The housing development won’t look like your average residential neighborhood: The futuristic houses resemble massive boulders with windows in them. The first house, scheduled for completion in 2019, will be a 1022-square-foot, three-room home. It will be a single-story house, though all the rest of the homes will have multiple stories. The first house will be built using the concrete printer on the Eindhoven University of Technology’s campus, but eventually the researchers hope to move the whole fabrication process on-site.

In the next few years, 3D-printed houses will likely become more commonplace. A 3D-printed home in Tennessee is expected to break ground sometime later in 2018. One nonprofit is currently trying to raise money to build a development of 100 3D-printed houses in El Salvador within the next two years. And there is already a 3D-printed office building open in Dubai.

In Eindhoven, residents appear to be fairly eager for the development to open. Twenty families have already applied to live in the first home.

You can learn more about the construction process in the video below.

[h/t CNN]

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iStock
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These Proposed Concrete Pipe Homes Could Ease the Housing Shortage in Hong Kong
iStock
iStock

For many young people in Hong Kong, where space is limited and rent continues to soar, moving out of their parents’ home and into their own apartment remains a pipe dream. But Hong Kong-based architect James Law has his own pipe dream—and it could bring some much-needed affordable housing to the city of 7.3 million.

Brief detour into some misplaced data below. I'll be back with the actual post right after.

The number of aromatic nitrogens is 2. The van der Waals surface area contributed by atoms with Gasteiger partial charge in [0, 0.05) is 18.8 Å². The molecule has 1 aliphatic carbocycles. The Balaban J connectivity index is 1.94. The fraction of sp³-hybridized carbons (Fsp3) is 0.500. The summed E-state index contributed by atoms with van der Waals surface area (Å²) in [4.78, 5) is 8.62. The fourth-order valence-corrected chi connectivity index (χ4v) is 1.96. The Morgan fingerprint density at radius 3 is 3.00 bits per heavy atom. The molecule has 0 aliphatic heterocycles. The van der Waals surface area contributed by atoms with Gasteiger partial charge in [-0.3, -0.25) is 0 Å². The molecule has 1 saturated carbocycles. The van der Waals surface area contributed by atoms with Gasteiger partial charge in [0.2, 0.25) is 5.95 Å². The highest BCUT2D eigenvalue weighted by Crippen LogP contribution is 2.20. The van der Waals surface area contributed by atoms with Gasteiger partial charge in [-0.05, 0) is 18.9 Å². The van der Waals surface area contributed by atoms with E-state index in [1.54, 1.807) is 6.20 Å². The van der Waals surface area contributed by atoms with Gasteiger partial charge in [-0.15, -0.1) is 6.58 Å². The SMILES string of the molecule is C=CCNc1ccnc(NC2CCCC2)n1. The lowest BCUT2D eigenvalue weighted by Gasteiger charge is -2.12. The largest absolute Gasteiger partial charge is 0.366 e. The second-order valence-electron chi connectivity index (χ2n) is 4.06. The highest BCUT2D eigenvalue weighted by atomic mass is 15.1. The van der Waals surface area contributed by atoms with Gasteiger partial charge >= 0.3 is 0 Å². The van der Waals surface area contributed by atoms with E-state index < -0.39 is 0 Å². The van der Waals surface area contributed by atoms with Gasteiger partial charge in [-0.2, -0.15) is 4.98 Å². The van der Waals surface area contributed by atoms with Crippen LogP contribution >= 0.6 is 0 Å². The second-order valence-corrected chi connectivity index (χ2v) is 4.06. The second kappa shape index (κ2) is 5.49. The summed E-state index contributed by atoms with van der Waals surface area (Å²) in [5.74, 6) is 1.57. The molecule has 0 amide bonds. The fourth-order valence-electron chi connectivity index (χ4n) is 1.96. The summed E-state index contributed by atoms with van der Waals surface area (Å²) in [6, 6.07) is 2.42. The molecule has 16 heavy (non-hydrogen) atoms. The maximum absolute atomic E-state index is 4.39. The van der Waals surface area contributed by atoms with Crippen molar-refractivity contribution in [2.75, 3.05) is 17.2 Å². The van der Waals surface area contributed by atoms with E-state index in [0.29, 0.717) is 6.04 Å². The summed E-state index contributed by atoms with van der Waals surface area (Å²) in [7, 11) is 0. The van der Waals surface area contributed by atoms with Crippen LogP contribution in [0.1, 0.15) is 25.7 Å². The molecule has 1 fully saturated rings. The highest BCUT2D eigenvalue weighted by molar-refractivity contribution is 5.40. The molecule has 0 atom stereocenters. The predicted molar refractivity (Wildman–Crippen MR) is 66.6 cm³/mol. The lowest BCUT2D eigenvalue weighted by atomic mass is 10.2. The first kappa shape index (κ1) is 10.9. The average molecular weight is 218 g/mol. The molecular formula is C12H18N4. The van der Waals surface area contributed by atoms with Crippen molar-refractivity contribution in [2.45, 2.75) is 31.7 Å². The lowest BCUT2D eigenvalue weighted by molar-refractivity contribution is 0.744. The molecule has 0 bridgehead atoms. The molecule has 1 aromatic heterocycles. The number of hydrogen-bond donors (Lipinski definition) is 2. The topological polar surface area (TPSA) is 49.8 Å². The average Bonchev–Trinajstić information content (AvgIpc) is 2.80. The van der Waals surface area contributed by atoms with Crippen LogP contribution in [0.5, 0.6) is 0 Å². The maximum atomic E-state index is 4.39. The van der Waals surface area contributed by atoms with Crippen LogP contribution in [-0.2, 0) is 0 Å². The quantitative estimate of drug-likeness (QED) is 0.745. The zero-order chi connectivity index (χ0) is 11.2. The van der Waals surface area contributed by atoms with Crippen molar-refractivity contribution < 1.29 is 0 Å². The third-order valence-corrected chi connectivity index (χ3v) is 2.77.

As spotted by Dezeen, a concept by the architecture firm James Law Cybertecture outlines a plan to construct micro homes out of concrete water pipes. The individual pipe homes could be stacked on top of each other and squeezed into narrow, unused spaces between city buildings.

"OPod Tube Housing is an experimental, low-cost, micro-living housing unit to ease Hong Kong's affordable housing problems," James Law told Dezeen.

Although it's still a concept, an “OPod Tube Housing” prototype built by the firm is homier than you would expect. The tubular-shaped home contains all the basic necessities for cooking, bathing, and sleeping. A bench seat can be converted into a bed, and there’s room for a mini fridge, microwave, suitcase stand, and clothing rack. The glazed door also doubles as a window, and lighting strips and a retractable lamp are also built into the homes.

Hong Kong is one of the most expensive places to live on Earth, and the average resident’s apartment takes up about 150 square feet of space, according to Quartz. Another company in Hong Kong, called Markbox, has been converting shipping containers into micro apartments.

Check out Quartz’s video below to learn more about the OPod Tube Housing design.

[h/t Dezeen]